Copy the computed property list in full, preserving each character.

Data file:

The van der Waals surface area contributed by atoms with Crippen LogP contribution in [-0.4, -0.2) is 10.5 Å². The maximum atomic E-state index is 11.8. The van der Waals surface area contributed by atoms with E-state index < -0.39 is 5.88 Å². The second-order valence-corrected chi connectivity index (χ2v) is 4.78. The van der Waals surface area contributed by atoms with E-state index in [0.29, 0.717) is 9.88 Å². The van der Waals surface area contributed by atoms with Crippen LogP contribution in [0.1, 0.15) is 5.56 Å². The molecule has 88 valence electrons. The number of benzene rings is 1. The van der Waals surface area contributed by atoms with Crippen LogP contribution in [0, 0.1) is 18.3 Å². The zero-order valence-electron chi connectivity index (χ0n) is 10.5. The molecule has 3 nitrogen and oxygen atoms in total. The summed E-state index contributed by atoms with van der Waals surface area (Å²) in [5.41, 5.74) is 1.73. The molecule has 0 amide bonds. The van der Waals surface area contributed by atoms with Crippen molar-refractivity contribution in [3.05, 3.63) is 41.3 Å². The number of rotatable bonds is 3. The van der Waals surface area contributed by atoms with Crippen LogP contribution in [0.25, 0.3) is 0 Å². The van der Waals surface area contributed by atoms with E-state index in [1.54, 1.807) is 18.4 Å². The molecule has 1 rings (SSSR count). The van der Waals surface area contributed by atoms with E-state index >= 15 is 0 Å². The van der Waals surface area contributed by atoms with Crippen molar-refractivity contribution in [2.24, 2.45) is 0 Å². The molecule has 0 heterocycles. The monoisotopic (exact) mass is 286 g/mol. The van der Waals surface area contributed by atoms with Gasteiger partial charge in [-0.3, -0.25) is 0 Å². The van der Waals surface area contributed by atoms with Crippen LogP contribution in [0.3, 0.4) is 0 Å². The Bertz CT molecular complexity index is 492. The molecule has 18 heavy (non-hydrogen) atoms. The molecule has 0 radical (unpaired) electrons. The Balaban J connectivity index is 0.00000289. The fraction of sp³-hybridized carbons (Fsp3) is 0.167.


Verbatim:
The van der Waals surface area contributed by atoms with Crippen LogP contribution in [-0.4, -0.2) is 10.5 Å². The maximum atomic E-state index is 11.8. The van der Waals surface area contributed by atoms with E-state index < -0.39 is 5.88 Å². The second-order valence-corrected chi connectivity index (χ2v) is 4.78. The van der Waals surface area contributed by atoms with E-state index in [0.29, 0.717) is 9.88 Å². The van der Waals surface area contributed by atoms with Crippen LogP contribution in [0.1, 0.15) is 5.56 Å². The molecule has 88 valence electrons. The number of benzene rings is 1. The van der Waals surface area contributed by atoms with Crippen LogP contribution in [0, 0.1) is 18.3 Å². The zero-order valence-electron chi connectivity index (χ0n) is 10.5. The molecule has 3 nitrogen and oxygen atoms in total. The summed E-state index contributed by atoms with van der Waals surface area (Å²) in [5.41, 5.74) is 1.73. The molecule has 0 amide bonds. The van der Waals surface area contributed by atoms with Crippen molar-refractivity contribution in [3.05, 3.63) is 41.3 Å². The number of rotatable bonds is 3. The van der Waals surface area contributed by atoms with Crippen LogP contribution in [0.25, 0.3) is 0 Å². The van der Waals surface area contributed by atoms with E-state index in [1.54, 1.807) is 18.4 Å². The molecule has 1 rings (SSSR count). The van der Waals surface area contributed by atoms with E-state index >= 15 is 0 Å². The van der Waals surface area contributed by atoms with Crippen molar-refractivity contribution in [2.24, 2.45) is 0 Å². The molecule has 0 heterocycles. The monoisotopic (exact) mass is 286 g/mol. The van der Waals surface area contributed by atoms with Gasteiger partial charge in [-0.3, -0.25) is 0 Å². The van der Waals surface area contributed by atoms with Crippen LogP contribution in [0.3, 0.4) is 0 Å². The Bertz CT molecular complexity index is 492. The molecule has 18 heavy (non-hydrogen) atoms. The molecule has 0 radical (unpaired) electrons. The Balaban J connectivity index is 0.00000289. The fraction of sp³-hybridized carbons (Fsp3) is 0.167.